TUC general secretary Brendan Barber, who is due to address the rally, said there was no room for violence at the march.

“If there are other groups who want to cause trouble, I don’t want to see them anywhere near our event,” he told the Today programme.

He said he wanted to see G20 leaders agree a plan of action to deal with the financial downturn.

“Where I hope we will see a consensus emerge is in the recognition that unless they act together, then the problems are only going to get worse.

“This, unlike any other recession, is a recession right across the world.”

The Energy and Climate Change Secretary Ed Miliband, who has met some of the groups taking part, said he expected “the vast majority” to stage a peaceful protest.

He said he agreed it was important for the G20 to make commitments on helping the environment as well as the economy.

“There are some people who will say you can either tackle the economic crisis or the climate crisis.

“But the truth is that both come together with this idea of a Green New Deal, of investing in the jobs of the future, which are going to be in the green industries of the future.”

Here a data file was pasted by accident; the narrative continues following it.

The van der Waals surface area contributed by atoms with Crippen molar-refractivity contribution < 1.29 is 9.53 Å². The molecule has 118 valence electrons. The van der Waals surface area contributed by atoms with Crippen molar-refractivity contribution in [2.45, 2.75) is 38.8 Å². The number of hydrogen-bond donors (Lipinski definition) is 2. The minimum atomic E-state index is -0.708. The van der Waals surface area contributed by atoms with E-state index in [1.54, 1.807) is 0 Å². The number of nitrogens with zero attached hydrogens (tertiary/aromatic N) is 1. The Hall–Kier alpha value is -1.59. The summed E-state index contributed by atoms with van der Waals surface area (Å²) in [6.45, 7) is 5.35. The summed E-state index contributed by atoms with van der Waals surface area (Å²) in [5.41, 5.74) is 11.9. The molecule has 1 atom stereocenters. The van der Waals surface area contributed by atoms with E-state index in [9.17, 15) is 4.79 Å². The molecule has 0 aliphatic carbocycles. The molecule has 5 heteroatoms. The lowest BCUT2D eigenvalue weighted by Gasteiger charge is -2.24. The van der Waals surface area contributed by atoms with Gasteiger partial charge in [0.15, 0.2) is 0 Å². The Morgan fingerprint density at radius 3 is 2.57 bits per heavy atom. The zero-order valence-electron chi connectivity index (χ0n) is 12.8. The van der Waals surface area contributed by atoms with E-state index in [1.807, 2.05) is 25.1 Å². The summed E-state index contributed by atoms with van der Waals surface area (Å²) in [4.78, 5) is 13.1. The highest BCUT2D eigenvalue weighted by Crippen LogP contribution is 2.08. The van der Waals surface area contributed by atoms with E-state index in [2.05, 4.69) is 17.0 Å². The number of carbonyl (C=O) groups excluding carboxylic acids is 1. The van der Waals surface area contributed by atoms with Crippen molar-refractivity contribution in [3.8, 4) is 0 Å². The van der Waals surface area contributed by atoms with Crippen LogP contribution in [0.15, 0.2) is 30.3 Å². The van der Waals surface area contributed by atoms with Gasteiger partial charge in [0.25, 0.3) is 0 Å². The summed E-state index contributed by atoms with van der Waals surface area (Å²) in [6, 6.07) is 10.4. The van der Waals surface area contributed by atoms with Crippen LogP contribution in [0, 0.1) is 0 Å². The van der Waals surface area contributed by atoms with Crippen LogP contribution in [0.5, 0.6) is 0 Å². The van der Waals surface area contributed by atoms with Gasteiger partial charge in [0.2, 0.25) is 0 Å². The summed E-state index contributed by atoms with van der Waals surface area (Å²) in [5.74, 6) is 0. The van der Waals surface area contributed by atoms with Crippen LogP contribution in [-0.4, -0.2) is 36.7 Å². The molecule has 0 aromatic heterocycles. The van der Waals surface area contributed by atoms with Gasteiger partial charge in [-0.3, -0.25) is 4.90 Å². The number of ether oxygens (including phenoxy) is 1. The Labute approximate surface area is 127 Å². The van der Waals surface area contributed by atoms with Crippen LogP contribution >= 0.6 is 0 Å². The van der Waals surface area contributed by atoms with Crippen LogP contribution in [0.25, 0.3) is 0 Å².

‘Better world’

Actor Tony Robinson suggested the talk of violence was distracting from protesters’ demands for greater government commitment on the environment and local communities.

Jake Corn, from Cambridge, said he was joining the march to show his support for a more sustainable future.

“We feel this is an important moment with the G20 coming here. We want to get our message across to as many people as possible,” he said.

Italian trade unionist Nicoli Nicolosi, who had travelled from Rome, said: “We are here to try and make a better world and protest against the G20.”

Saturday’s march will be followed by a series of protests on Wednesday and Thursday by a variety of coalitions and groups campaigning on a range of subjects, from poverty, inequality and jobs to war, climate change and capitalism.

In the run-up to the summit, Prime Minister Gordon Brown has been visiting a number of countries seeking support.

On Friday, during a visit to Chile, he said people should not be “cynical” about what could be achieved at next week’s summit, saying he was optimistic about the likely outcome.

Map of the march


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August 26, 2008

Green tech in ‘Formula Zero’ race